Australia’s consumer regulator has filed separate proceedings against the country’s top three internet service providers for allegedly making deceptive claims about speeds, which the companies think is primarily due to the government-backed broadband provider.
On Monday, the Australian Competition and Consumer Commission (ACCC) filed a notice stating that Telstra, Optus, and TPG Telecom made misleading statements about the maximum speed of their internet connections and received payments from customers for plans that did not deliver the stated rates.
The government-owned National Broadband Network (NBN) in Australia delivers wholesale broadband to ISPs, subsequently selling it to their customers. TPG has stated that it will reimburse affected customers, while Telstra and Optus have indicated that they offer customers corrective options.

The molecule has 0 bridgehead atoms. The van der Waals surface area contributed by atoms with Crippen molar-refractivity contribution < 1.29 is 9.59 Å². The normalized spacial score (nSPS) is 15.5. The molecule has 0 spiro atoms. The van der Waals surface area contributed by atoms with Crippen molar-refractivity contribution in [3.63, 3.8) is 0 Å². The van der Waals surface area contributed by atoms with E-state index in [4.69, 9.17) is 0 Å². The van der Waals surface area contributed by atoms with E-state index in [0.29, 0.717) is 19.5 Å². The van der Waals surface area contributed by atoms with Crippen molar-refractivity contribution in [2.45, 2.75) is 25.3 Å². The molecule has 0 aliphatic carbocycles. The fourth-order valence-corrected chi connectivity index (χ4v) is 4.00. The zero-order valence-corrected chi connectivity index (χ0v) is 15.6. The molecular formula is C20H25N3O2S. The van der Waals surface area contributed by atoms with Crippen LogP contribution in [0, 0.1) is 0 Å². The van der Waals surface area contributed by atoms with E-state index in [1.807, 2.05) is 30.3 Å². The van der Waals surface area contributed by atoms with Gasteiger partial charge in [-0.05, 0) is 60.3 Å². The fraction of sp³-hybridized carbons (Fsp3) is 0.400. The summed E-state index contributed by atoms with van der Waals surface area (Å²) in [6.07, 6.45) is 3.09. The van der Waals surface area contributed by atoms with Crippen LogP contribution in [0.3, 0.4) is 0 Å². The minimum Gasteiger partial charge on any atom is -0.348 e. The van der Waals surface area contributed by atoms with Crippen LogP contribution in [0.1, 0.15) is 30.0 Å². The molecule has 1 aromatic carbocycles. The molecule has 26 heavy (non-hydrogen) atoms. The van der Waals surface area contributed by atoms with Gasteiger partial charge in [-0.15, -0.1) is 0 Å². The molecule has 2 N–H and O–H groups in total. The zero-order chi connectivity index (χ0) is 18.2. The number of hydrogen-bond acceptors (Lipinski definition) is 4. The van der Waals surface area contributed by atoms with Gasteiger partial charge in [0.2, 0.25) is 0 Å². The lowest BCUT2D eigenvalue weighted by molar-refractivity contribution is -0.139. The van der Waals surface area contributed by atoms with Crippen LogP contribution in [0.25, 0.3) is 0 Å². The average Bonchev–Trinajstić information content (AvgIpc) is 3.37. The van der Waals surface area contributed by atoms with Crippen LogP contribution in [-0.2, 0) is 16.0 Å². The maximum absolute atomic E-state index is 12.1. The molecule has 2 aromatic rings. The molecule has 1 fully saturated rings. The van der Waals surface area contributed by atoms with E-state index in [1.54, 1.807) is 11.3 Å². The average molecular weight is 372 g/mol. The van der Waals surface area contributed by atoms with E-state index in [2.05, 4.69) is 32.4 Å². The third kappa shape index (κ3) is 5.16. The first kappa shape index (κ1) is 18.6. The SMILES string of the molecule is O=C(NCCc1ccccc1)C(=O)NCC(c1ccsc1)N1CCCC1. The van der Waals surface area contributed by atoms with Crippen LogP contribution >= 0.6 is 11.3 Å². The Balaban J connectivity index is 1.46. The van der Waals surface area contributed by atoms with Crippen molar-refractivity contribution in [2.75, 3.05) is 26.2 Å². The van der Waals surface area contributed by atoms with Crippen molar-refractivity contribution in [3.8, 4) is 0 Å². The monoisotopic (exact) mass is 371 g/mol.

TPG blamed the issue on NBN Co’s “failure to provide timely and accurate speed information to TPG Internet” and its own “old processes from 2017” that has subsequently been corrected.
Telstra and TPG, according to the regulator, made incorrect statements to customers between April 2019 and April 2020, while Optus did so all year.
“Hundreds of thousands of consumers are thought to have been misled by these three large internet providers,” said ACCC chair Rod Sims.
What’s worse, Telstra, Optus, and TPG were well aware of the issues and had already pledged to deliver customer remedies to the ACCC. As a result, the ACCC seeks penalties and other treatments, although no cash amount has been indicated.